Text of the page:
Many tobacco control advocates have attacked vaping by emphasizing the risk it poses to teenagers. While children should never use any nicotine product, there's a strong case to be made that the campaign against teen vaping has distracted us from tackling a critical public health threat: adult smoking.
“Adults can do what they want, even though there’s simply no evidence that vapes help them to quit smoking. But our kids are not for sale. Their lives deserve our protection.” So wrote US. Rep. Raja Krishnamoorthi, D-Illinois, the author of legislation that would drastically increase the taxes consumers pay for purchasing e-cigarettes and related vaping products. Krishnamoorthi penned that sentence in response to Reason Magazine senior editor Jacob Sullum, who argued in a recent Chicago Sun-Times piece that “Bureaucrats and politicians seem determined to cripple a lifesaving alternative to smoking.”
In a subsequent story, Sullum added that vaping, though relatively unpopular among teenagers, has nonetheless helped drive down teenage smoking rates. Moreover, he explained, a growing body of evidence shows that e-cigarettes help adult smokers abandon combustible tobacco, which is undeniably far more harmful than vaping. I made many of the same points in this recent story: Farewell E-Cigarettes? FDA Effectively Bans Millions Of Vaping Products:
...[T]he evidence is clear that most junior-high and high-school students have no interest in vaping; those who do are already smokers trying to quit. Studies going back to at least 2016 back up this conclusion, and the evidence continues to accumulate … When we factor in the evidence that vaping helps adult smokers give up cigarettes in significant numbers, we have a sound scientific case that the smoking alternative meets the FDA's standard for protecting public health.
There's nothing else to say about the science; Krishnamoorthi just got the facts wrong in his letter to the editor. However, what deserves a little more scrutiny is the assumption that protecting children from nicotine necessitates limiting adult access to vaping products. We should be skeptical of this prohibition-inspired approach to tobacco control because it unnecessarily puts the lives of millions of smokers at risk.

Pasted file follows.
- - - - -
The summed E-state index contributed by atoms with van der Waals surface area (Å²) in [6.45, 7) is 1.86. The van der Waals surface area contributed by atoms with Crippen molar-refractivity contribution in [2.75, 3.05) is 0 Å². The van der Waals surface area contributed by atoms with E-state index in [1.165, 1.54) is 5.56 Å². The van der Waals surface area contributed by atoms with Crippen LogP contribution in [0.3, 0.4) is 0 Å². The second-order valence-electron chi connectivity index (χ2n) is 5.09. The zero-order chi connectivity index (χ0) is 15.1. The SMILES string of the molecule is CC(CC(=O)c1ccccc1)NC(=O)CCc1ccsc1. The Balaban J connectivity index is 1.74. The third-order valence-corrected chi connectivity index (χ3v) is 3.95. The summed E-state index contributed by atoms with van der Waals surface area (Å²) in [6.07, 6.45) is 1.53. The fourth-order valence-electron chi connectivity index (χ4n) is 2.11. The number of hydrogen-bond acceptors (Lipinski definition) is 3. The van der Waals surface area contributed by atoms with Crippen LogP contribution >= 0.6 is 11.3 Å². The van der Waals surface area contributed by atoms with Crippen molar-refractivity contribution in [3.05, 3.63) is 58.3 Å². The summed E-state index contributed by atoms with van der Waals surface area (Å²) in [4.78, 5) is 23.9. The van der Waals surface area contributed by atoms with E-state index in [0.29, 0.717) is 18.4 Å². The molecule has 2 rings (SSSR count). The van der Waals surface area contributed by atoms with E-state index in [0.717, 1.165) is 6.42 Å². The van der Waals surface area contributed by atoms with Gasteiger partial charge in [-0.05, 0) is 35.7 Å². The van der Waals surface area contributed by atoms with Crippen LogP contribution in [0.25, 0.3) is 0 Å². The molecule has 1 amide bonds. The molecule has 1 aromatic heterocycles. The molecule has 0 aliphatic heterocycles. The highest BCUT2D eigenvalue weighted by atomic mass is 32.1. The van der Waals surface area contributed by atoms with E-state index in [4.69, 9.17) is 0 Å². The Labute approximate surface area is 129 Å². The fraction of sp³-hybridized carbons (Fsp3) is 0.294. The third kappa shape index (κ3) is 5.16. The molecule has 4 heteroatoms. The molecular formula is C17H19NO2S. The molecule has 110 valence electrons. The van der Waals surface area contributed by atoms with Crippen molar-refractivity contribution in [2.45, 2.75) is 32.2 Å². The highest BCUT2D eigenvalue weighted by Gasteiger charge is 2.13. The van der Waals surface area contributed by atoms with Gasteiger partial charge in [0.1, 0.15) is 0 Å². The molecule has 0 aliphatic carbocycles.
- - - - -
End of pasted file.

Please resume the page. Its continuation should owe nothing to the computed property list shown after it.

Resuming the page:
Let's prevent teen vaping and promote smoking cessation
First things first. Everybody agrees that children shouldn't be using nicotine-containing products. Federal law rightly prohibits tobacco sales to anyone under 18, as well as marketing aimed at children. Companies that violate these regulations can be (and have been) severely penalized. The fact that teenage smoking and vaping are declining suggests that these regulations are working.
With those restrictions in place and the data on declining teen nicotine use in mind, it's reasonable to say that anti-vaping campaigns focused exclusively on children distract us from a serious and unresolved public health threat: adult tobacco use—which causes one out of every five deaths in the US annually, more than 480,000 every year. Writing in Nicotine and Tobacco Research in January, Rutgers University ethicist Monica Magalhaes outlined the severe costs that come with our misplaced emphasis on teen vaping:
The bulk of the disease burden caused by smoking happens later in life, not at the young ages when nicotine users become dependent: smokers die earlier (according to the CDC, smokers’ life expectancy is at least 10 years shorter than that of nonsmokers), and most diseases strongly linked to smoking, such as cardiovascular diseases, COPD, and several types of cancer, tend to not affect smokers in their youth.
COVID vaccine roll out as a model
I stress again that we need to do everything we can to prevent nicotine dependence in teenagers, but it's possible to do that while simultaneously protecting adult smokers, the group most vulnerable to tobacco-related morbidity and mortality. This isn't a novel approach either; we followed the same principle as we rolled out the COVID-19 vaccines last year.
On December 1, 2020, the CDC recommended: “that healthcare personnel and long-term care facility residents be offered COVID-19 vaccination first.” The next phase included “people aged 75 years and older and non–healthcare frontline essential workers,” followed by “people aged 65–74 years, people aged 16–64 years with high-risk medical conditions, and essential workers not included” in the preceding phase.
Public health officials didn't implement this plan because they were uninterested in protecting children from infection. Instead, they correctly recognized “that severe illness due to COVID-19 is uncommon among children,” as the American Academy of Pediatrics put it. From a public health perspective, it made sense to prioritize those most vulnerable to severe disease and death for vaccination—to follow a harm reduction approach to infection control. The same principle should guide our efforts to promote smoking cessation and prevent teen vaping.